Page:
Efforts to control climate change require the stabilization of atmospheric CO2 concentrations. This can only be achieved through a drastic reduction of global CO2 emissions. Yet fossil fuel emissions increased by 29% between 2000 and 2008, in conjunction with increased contributions from emerging economies, from the production and international trade of goods and services, and from the use of coal as a fuel source. In contrast, emissions from land-use changes were nearly constant. Between 1959 and 2008, 43% of each year's CO2 emissions remained in the atmosphere on average; the rest was absorbed by carbon sinks on land and in the oceans. In the past 50 years, the fraction of CO2 emissions that remains in the atmosphere each year has likely increased, from about 40% to 45%, and models suggest that this trend was caused by a decrease in the uptake of CO2 by the carbon sinks in response to climate change and variability. Changes in the CO2 sinks are highly uncertain, but they could have a significant influence on future atmospheric CO2 levels. It is therefore crucial to reduce the uncertainties.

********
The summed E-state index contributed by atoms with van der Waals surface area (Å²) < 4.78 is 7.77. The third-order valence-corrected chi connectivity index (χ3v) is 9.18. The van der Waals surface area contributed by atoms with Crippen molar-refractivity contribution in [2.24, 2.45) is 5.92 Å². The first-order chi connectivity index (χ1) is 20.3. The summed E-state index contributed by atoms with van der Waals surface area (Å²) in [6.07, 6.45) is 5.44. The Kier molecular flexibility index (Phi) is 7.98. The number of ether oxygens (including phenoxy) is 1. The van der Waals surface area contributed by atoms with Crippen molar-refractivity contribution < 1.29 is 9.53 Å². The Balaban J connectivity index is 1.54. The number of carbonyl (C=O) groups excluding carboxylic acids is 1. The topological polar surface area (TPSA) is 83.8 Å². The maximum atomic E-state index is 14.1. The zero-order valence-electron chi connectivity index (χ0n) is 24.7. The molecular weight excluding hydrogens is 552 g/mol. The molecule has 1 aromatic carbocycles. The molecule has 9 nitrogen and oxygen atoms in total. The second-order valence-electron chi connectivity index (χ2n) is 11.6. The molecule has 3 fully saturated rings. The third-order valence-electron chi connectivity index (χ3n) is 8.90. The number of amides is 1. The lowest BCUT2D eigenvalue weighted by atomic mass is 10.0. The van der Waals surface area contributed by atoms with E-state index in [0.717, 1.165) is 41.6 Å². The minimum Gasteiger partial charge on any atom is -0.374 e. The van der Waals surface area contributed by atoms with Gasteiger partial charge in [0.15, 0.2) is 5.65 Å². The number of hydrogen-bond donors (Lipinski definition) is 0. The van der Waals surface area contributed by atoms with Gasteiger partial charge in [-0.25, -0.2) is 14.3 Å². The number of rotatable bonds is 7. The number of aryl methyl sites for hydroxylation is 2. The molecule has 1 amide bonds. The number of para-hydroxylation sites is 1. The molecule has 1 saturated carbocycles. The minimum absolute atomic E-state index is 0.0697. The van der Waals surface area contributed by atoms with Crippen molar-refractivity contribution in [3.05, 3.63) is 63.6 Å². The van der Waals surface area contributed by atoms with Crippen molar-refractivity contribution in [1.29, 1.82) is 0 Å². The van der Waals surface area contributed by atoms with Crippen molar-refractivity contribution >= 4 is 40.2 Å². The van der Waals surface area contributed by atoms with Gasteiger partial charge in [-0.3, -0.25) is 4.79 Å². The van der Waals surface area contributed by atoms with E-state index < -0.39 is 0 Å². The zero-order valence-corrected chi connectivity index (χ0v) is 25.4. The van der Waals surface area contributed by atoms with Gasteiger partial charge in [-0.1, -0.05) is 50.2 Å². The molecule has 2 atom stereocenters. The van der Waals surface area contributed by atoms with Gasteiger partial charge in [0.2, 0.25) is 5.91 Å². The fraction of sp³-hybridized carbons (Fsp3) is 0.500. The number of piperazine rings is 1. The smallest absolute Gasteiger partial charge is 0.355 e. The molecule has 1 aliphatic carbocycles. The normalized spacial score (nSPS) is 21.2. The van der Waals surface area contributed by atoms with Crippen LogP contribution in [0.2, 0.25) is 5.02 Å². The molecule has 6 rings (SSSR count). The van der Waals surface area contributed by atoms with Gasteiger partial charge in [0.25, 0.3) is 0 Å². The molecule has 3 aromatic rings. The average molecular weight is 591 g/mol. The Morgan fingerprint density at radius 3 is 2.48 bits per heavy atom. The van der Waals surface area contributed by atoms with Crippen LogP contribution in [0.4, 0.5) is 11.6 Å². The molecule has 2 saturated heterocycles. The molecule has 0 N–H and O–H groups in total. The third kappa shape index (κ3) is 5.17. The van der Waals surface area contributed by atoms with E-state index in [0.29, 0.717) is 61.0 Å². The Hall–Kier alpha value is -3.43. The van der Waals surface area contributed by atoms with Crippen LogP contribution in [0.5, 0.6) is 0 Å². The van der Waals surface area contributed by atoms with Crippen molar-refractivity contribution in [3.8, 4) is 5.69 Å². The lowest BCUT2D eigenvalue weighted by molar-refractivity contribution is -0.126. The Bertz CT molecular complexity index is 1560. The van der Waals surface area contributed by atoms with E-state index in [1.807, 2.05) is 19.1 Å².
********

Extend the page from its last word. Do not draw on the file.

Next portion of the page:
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The annual update and analyses of the global carbon budget are a collaborative effort of the Global Carbon Project, a joint project of the Earth System Science Partnership, contributed to by an international consortium of scientists. We thank C. Rödenbeck, A. Mouchet, R. Keeling and N. Gruber for comments on this manuscript, and C. Enright and E. T. Buitenhuis for modelling support. Many of the observations and modelling analyses were supported by funding agencies in the European Union (CARBOOCEAN and the Natural Environment Research Council's QUEST programme), the United States (the National Science Foundation, NASA, the National Oceanic and Atmospheric Administration and the Office of Science of the Department of Energy), Australia and Brazil.
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Le Quéré, C., Raupach, M., Canadell, J. et al. Trends in the sources and sinks of carbon dioxide. Nature Geosci 2, 831–836 (2009). https://doi.org/10.1038/ngeo689
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